[MARYLAND SEA GRANT - OYSTERS IN THE CLASSROOM
[Hunting for Hemocytes]

forms, function, and microscope techniques

Introduction:

Mollusks, like many other invertebrates, have an open circulatory system that does not confine hemolymph to traditional vessels like veins, arteries, and capillaries. Instead, an open circulatory system will circulate hemolymph through a number of cavities and sinuses in various parts of the organism. In an oyster, the hemolymph is circulated in this way and can be readily found in the pericardial cavity that contains the heart. Within the hemolymph of the oyster there are three basic types of hemocytes that perform a wide variety of functions from defense to nutrient transport.

A readily found hemocyte known as a granulocyte can make a very impressive showing under oil immersion light microscopy. These hemocytes appear to be filled with small "grains" and have long pseudopodia that extend from the outer surface of the cell. The pseudopodia are used for mobility and the capture of foreign bodies and disease causing organisms like dermo, Perkinsus marinus.

[oyster hemocyte]

Oyster hemocyte (400x) with pseudopodia extended.

The procedure for harvesting hemocytes (and the video clips) were developed in collaboration with Dr. Gerardo Vasta of the UMBI Center of Marine Biotechnology in Baltimore along with Dr. Eric Schott, Dr. Jose A.F. Robledo, and Wolf Pecher. Their assistance has been an invaluable part of the translation of these practical techniques. The procedure is simple and requires only a few pieces of equipment. Viewing hemocytes is best accomplished under oil immersion with a 100x objective lens. Lower magnification will allow you to see them but not in great detail. Follow the procedure and you will be able to see these cells live on a glass slide.

Materials:

  • Compound light microscope with 100x oil immersion objective
  • Glass slides and cover slips
  • Fresh live oysters
  • Oyster knife for shucking
  • Glass capillary pipette, micropipet, or needle (19 gauge) & syringe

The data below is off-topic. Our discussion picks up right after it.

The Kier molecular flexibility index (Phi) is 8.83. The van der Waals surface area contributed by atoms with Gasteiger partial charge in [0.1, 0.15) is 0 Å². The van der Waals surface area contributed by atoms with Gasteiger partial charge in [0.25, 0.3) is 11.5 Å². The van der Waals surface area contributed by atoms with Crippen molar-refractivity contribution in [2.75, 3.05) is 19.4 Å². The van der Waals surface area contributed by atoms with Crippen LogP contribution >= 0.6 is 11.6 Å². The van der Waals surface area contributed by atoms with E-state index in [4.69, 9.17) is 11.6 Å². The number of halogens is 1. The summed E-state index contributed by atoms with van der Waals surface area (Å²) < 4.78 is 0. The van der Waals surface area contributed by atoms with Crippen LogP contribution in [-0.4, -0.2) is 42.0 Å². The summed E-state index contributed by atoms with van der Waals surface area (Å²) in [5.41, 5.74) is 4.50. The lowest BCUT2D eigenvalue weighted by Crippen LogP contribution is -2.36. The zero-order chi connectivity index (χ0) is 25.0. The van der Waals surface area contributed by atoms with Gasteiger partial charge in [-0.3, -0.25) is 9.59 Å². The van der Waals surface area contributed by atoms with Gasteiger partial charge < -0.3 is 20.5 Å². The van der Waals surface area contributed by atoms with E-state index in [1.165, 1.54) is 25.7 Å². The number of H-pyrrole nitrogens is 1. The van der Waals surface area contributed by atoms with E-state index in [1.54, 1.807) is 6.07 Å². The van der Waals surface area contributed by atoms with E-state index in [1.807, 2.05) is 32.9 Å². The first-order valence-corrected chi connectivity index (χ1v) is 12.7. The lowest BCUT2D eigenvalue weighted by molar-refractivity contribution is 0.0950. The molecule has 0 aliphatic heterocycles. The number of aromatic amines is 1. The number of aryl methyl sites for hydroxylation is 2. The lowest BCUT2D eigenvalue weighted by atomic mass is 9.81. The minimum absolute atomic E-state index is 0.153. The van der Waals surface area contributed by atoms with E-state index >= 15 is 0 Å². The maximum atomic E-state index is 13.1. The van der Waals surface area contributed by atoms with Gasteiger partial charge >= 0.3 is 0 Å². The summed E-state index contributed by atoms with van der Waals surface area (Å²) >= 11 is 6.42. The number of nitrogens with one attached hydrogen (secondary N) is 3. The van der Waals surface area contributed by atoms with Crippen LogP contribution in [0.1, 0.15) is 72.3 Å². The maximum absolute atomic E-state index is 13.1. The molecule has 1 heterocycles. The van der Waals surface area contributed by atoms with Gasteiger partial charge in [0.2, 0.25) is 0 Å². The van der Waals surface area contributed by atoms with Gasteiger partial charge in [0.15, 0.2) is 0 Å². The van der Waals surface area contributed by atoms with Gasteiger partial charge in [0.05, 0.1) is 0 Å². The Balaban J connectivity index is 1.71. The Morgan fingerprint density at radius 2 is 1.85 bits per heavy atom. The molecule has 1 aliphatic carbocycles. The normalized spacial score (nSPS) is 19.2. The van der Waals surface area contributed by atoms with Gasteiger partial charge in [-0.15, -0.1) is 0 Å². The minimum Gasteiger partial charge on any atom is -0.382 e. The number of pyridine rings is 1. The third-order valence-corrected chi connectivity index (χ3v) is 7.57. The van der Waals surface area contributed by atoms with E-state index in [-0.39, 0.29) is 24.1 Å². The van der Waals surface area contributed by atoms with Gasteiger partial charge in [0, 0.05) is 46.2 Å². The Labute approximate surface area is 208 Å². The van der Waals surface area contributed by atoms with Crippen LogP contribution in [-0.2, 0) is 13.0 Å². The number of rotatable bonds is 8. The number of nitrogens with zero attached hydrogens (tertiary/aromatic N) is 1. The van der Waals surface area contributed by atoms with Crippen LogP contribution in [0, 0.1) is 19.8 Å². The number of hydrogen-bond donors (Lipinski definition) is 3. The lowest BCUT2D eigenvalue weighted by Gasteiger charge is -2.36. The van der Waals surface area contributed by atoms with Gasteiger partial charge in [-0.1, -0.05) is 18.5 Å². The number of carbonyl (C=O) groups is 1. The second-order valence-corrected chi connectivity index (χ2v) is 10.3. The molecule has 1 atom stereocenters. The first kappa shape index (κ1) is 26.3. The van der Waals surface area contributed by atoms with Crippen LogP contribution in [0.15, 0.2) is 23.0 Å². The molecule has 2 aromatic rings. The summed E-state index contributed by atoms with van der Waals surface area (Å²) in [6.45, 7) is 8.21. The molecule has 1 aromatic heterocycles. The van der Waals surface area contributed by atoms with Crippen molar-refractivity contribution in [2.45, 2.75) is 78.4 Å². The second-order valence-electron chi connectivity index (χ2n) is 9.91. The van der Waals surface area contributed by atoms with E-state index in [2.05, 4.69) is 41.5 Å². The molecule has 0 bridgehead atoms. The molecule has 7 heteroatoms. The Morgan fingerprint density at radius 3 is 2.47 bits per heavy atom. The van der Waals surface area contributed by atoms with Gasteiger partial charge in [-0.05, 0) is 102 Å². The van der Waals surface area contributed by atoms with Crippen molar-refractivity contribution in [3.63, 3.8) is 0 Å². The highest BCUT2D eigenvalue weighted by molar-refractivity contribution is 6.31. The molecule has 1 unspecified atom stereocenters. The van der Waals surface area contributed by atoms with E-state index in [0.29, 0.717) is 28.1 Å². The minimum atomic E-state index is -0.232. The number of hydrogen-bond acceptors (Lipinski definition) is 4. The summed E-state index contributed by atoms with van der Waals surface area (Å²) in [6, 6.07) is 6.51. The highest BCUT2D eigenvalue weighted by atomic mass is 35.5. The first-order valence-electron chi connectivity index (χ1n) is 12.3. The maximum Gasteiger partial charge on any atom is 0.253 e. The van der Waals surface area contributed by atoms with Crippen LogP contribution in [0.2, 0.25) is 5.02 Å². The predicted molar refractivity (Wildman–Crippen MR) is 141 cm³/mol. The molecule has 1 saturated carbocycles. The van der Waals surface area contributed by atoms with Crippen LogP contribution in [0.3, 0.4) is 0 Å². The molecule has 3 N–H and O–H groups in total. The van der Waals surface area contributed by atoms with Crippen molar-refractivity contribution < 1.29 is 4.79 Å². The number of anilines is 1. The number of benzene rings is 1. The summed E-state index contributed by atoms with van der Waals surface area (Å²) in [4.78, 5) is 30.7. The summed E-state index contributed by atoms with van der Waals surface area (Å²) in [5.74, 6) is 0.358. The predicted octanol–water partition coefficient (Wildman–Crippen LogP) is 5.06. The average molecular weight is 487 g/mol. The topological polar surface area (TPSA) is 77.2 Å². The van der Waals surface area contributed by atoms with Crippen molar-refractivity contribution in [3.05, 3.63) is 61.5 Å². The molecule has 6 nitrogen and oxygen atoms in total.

Procedure:

  1. Carefully shuck the oyster taking care not to damage any tissues. For help, see step 11 of the Oyster Anatomy: Internal Laboratory.

  2. Remove the right valve and drain off any excess fluid from the oyster. The oyster should be lying in the left valve or "on the half shell".

  3. Locate the pericardial cavity which contains the heart. See step 17 of the Oyster Anatomy: Internal Laboratory, on the web for the location of the heart.

  4. Using the pipette or the needle and syringe, remove 1 or 2 ml of the hemolymph from the pericardial cavity (Figure 1).

  5. Place a drop of the hemolymph on a glass slide and let it sit undisturbed for 5-10 minutes. This will give the hemocytes time to settle onto the slide and spread their pseudopodia (Figure 2).

  6. Place a cover slip on the drop of hemolymph and focus on the sample under low power. Step up the magnification and focus on an area with a few hemocytes (happy hunting).

  7. Place a drop of oil on the coverslip before using the 100x objective. Focus on the hemocytes and observe their pseudopodia in action (Figure 3).

Videos:

     
Preparing the Hemolymph

           
Hemocytes in Action

preparation video
     
Quicktime

hemocyte video
     
Quicktime

RealPlayer

Wrap-Up:

Compare and contrast the hemocytes with your own white blood cells and how the immune system of the oyster is different from that of a mammal.

References:

The Eastern Oyster. Victor S. Kennedy, Roger I.E. Newell, and Albert F. Eble, Eds. Maryland Sea Grant College, University System of Maryland, College Park, MD. 1996.

Oyster Anatomy Laboratory, interactive lesson on oyster anatomy and how to properly "shuck" an oyster.

Personal Communcation, Extracting hemocytes from the hemolymph of oysters, 2000, Drs. Gerardo Vasta, Eric Schott, Jose A.F. Robledo, and Wolf Pecher.

Research by Dr. Gerardo Vasta:

Assessing the Presence and Virulence of Dermo Disease in the Environment Using a PCR-Based Diagnostic Assay for the Extrachromosomal Plastid Genome of Perkinsus marinus. 1996-1997. Gerardo Vasta and Adam G. Marsh. Center of Marine Biotechnology. University of Maryland Biotechnology Institute.

The Role of Iron and Host-Derived Growth-Factors in Regulating Gene Expression in the Oyster Parasite Perkinsus marinus: Strategies for Inhibiting Proliferation. 1996-1997. Gerardo Vasta and Adam G. Marsh. Center of Marine Biotechnology. University of Maryland Biotechnology Institute.

The Molecular Basis for the Etiology of the Oyster Dermo Disease: Gene Regulation Events Susceptible to Chemical Inhibition. 1996-1997. Gerardo Vasta and Adam G. Marsh. Center of Marine Biotechnology. University of Maryland Biotechnology Institute.

A Molecular Approach to Environmental Studies on Perkinsus marinus. Transmission Dynamics of Infection in Chesapeake Bay. 1999-1999. Gerardo Vasta. Center of Marine Biotechnology. University of Maryland Biotechnology Institute.